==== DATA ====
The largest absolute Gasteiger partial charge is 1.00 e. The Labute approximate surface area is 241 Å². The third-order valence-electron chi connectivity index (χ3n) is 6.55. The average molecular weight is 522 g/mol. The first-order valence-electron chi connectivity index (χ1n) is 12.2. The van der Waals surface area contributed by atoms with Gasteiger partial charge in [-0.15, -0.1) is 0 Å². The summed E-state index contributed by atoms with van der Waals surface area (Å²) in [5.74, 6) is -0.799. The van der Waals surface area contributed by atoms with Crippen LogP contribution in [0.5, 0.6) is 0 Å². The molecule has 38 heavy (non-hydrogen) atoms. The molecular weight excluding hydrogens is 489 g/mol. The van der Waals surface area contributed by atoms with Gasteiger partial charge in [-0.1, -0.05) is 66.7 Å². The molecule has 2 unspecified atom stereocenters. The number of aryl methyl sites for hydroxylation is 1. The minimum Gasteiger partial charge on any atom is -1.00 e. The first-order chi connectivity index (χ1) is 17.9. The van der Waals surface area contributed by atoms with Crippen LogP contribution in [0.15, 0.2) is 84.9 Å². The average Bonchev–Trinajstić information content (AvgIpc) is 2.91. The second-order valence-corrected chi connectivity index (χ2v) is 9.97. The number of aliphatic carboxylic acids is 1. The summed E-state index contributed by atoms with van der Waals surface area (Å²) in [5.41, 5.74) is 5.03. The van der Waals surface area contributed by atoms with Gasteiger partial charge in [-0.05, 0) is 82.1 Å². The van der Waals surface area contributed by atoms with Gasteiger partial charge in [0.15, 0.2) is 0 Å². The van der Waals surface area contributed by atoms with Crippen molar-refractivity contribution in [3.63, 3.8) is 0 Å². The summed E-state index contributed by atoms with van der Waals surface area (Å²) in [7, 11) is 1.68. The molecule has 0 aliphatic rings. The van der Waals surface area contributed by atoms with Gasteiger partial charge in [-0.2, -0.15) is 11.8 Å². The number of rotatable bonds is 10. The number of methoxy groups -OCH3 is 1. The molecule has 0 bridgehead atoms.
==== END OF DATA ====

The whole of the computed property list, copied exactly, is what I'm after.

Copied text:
The largest absolute Gasteiger partial charge is 1.00 e. The Labute approximate surface area is 241 Å². The third-order valence-electron chi connectivity index (χ3n) is 6.55. The average molecular weight is 522 g/mol. The first-order valence-electron chi connectivity index (χ1n) is 12.2. The van der Waals surface area contributed by atoms with Gasteiger partial charge in [-0.15, -0.1) is 0 Å². The summed E-state index contributed by atoms with van der Waals surface area (Å²) in [5.74, 6) is -0.799. The van der Waals surface area contributed by atoms with Crippen LogP contribution in [0.5, 0.6) is 0 Å². The molecule has 38 heavy (non-hydrogen) atoms. The molecular weight excluding hydrogens is 489 g/mol. The van der Waals surface area contributed by atoms with Gasteiger partial charge in [-0.1, -0.05) is 66.7 Å². The molecule has 2 unspecified atom stereocenters. The number of aryl methyl sites for hydroxylation is 1. The minimum Gasteiger partial charge on any atom is -1.00 e. The first-order chi connectivity index (χ1) is 17.9. The van der Waals surface area contributed by atoms with Crippen LogP contribution in [0.15, 0.2) is 84.9 Å². The average Bonchev–Trinajstić information content (AvgIpc) is 2.91. The second-order valence-corrected chi connectivity index (χ2v) is 9.97. The number of aliphatic carboxylic acids is 1. The summed E-state index contributed by atoms with van der Waals surface area (Å²) in [5.41, 5.74) is 5.03. The van der Waals surface area contributed by atoms with Gasteiger partial charge in [-0.05, 0) is 82.1 Å². The van der Waals surface area contributed by atoms with Gasteiger partial charge in [0.15, 0.2) is 0 Å². The van der Waals surface area contributed by atoms with Crippen molar-refractivity contribution in [3.63, 3.8) is 0 Å². The summed E-state index contributed by atoms with van der Waals surface area (Å²) in [7, 11) is 1.68. The molecule has 0 aliphatic rings. The van der Waals surface area contributed by atoms with Gasteiger partial charge in [-0.2, -0.15) is 11.8 Å². The number of rotatable bonds is 10. The number of methoxy groups -OCH3 is 1. The molecule has 0 bridgehead atoms.